“Sometimes people won’t do something, even if it’s the right thing to do, because they just don’t want to,” Rob said. “I really thought I could tackle some of the more human sides of change as well.”

That’s the approach Rob takes at his agency Talentspace, which helps companies take job interviews to the next level and also works with businesses to maximize the performance of current executives. Whereas a traditional job interview focuses on professional qualifications and past experiences, Talentspace tries to look beyond the resumé and find out how someone will really perform in the position being filled.

“These companies typically pay an executive search firm to bring in four candidates. Generally they’re all qualified, and they’ve all been running similar businesses,” Rob said. “But all a track record proves is that they were successful in their past role, in that particular organization with its own structure, rules, and culture. Once you take them out of that environment, they might fail because they can’t grasp how things are done in the new organization.

“I try to get businesses to separate track record and qualifications from personality, behavior, and temperament. I want to discover what psychologists call the dark side’ of people’s behavior.”

Rob said research has shown that one of the best predictors of how someone will behave is personality type—that is, whether someone has characteristics such as introversion, extroversion, curiosity, or risk-aversion. By looking at these traits, Talentspace is able to delve beneath the person’s “bright side,” which is the façade he or she generally puts up during a job interview.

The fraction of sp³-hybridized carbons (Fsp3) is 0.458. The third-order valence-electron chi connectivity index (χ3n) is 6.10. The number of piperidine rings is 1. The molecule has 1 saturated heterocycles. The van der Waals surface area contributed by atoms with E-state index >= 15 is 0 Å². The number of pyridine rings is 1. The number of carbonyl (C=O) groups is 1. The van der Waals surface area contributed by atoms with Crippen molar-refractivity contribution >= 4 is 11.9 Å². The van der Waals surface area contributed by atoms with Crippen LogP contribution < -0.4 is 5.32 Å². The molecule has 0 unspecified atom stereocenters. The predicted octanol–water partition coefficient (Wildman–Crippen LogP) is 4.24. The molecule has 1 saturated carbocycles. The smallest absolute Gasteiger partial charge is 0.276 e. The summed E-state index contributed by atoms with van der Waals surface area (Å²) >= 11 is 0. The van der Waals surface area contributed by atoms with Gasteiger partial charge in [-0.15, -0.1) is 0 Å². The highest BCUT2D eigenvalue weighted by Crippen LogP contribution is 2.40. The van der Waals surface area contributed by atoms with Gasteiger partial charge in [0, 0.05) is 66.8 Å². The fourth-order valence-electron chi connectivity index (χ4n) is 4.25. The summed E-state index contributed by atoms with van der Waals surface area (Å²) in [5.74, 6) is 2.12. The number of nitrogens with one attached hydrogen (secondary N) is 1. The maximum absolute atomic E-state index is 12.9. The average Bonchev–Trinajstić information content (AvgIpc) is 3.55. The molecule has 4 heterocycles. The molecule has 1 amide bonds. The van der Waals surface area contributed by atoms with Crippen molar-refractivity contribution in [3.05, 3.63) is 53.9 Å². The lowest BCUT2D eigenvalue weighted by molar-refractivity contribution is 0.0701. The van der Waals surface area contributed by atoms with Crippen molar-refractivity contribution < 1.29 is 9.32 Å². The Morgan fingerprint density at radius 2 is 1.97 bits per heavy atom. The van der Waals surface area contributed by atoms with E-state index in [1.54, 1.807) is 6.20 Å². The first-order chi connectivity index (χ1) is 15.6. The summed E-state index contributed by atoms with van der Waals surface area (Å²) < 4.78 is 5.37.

“You can actually look for some of these qualities and measure them through psychometric testing,” Rob said. “Businesses usually interview and offer a job to the bright side,’ but the person who actually shows up for the job is the dark side’ of the personality. That’s what happens when you become more familiar with people and can’t fake it anymore.

“When you meet someone for the first time and ask what kind of a leader he or she is, that person is usually telling you what you want to hear. When I spend a day assessing someone, I get a clearer picture of how that person will really act on the job.”

Talentspace will even go so far as to set up customized assessment centers for clients. For example, if a retail bank is looking for a country manager, Talentspace will build a module that simulates the specific, complex demands of that position and put candidates through it over the course of one to three days.